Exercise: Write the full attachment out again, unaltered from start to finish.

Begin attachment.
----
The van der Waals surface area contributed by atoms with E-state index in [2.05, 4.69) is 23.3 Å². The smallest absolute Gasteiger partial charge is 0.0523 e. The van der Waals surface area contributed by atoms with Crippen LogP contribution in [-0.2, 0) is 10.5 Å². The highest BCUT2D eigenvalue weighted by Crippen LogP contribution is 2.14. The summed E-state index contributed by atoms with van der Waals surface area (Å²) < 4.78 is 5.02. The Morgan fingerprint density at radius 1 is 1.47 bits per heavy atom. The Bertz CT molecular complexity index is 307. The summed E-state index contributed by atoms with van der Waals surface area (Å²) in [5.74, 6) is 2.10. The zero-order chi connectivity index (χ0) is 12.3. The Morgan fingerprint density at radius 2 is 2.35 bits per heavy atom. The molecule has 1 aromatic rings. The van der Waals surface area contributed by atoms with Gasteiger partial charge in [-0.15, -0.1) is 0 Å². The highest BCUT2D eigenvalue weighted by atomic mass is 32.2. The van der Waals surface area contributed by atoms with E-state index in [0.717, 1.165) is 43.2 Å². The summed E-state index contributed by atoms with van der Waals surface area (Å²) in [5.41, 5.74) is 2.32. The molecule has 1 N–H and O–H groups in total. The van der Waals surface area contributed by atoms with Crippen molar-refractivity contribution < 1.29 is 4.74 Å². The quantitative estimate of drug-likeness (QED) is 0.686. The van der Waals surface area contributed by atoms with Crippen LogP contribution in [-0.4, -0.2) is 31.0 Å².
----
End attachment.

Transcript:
The van der Waals surface area contributed by atoms with E-state index in [2.05, 4.69) is 23.3 Å². The smallest absolute Gasteiger partial charge is 0.0523 e. The van der Waals surface area contributed by atoms with Crippen LogP contribution in [-0.2, 0) is 10.5 Å². The highest BCUT2D eigenvalue weighted by Crippen LogP contribution is 2.14. The summed E-state index contributed by atoms with van der Waals surface area (Å²) < 4.78 is 5.02. The Morgan fingerprint density at radius 1 is 1.47 bits per heavy atom. The Bertz CT molecular complexity index is 307. The summed E-state index contributed by atoms with van der Waals surface area (Å²) in [5.74, 6) is 2.10. The zero-order chi connectivity index (χ0) is 12.3. The Morgan fingerprint density at radius 2 is 2.35 bits per heavy atom. The molecule has 1 aromatic rings. The van der Waals surface area contributed by atoms with Gasteiger partial charge in [-0.15, -0.1) is 0 Å². The highest BCUT2D eigenvalue weighted by atomic mass is 32.2. The van der Waals surface area contributed by atoms with E-state index in [0.717, 1.165) is 43.2 Å². The summed E-state index contributed by atoms with van der Waals surface area (Å²) in [5.41, 5.74) is 2.32. The molecule has 1 N–H and O–H groups in total. The van der Waals surface area contributed by atoms with Crippen molar-refractivity contribution < 1.29 is 4.74 Å². The quantitative estimate of drug-likeness (QED) is 0.686. The van der Waals surface area contributed by atoms with Crippen LogP contribution in [-0.4, -0.2) is 31.0 Å².